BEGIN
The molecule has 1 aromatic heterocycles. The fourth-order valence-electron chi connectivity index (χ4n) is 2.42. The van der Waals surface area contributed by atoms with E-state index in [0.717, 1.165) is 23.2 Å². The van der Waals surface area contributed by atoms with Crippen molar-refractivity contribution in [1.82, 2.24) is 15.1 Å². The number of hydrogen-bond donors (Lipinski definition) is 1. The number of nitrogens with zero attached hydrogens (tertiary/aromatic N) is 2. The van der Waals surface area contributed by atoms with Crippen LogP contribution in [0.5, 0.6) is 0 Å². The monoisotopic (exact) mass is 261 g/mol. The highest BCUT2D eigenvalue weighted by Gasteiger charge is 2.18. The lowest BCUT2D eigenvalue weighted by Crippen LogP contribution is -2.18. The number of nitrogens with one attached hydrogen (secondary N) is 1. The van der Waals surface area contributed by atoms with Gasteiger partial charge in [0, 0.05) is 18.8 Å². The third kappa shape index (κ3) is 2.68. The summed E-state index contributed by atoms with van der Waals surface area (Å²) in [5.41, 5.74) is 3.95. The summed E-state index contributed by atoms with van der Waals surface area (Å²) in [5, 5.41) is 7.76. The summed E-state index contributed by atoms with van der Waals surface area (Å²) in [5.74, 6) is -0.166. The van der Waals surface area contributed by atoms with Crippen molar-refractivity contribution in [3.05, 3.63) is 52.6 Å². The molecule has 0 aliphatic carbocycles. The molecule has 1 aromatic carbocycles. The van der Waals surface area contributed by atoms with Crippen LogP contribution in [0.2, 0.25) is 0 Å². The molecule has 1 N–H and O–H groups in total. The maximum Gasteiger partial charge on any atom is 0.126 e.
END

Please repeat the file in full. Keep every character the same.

The molecule has 1 aromatic heterocycles. The fourth-order valence-electron chi connectivity index (χ4n) is 2.42. The van der Waals surface area contributed by atoms with E-state index in [0.717, 1.165) is 23.2 Å². The van der Waals surface area contributed by atoms with Crippen molar-refractivity contribution in [1.82, 2.24) is 15.1 Å². The number of hydrogen-bond donors (Lipinski definition) is 1. The number of nitrogens with zero attached hydrogens (tertiary/aromatic N) is 2. The van der Waals surface area contributed by atoms with Crippen LogP contribution in [0.5, 0.6) is 0 Å². The monoisotopic (exact) mass is 261 g/mol. The highest BCUT2D eigenvalue weighted by Gasteiger charge is 2.18. The lowest BCUT2D eigenvalue weighted by Crippen LogP contribution is -2.18. The number of nitrogens with one attached hydrogen (secondary N) is 1. The van der Waals surface area contributed by atoms with Gasteiger partial charge in [0, 0.05) is 18.8 Å². The third kappa shape index (κ3) is 2.68. The summed E-state index contributed by atoms with van der Waals surface area (Å²) in [5.41, 5.74) is 3.95. The summed E-state index contributed by atoms with van der Waals surface area (Å²) in [5, 5.41) is 7.76. The summed E-state index contributed by atoms with van der Waals surface area (Å²) in [5.74, 6) is -0.166. The van der Waals surface area contributed by atoms with Crippen molar-refractivity contribution in [3.05, 3.63) is 52.6 Å². The molecule has 0 aliphatic carbocycles. The molecule has 1 aromatic carbocycles. The van der Waals surface area contributed by atoms with Crippen LogP contribution in [0.2, 0.25) is 0 Å². The molecule has 1 N–H and O–H groups in total. The maximum Gasteiger partial charge on any atom is 0.126 e.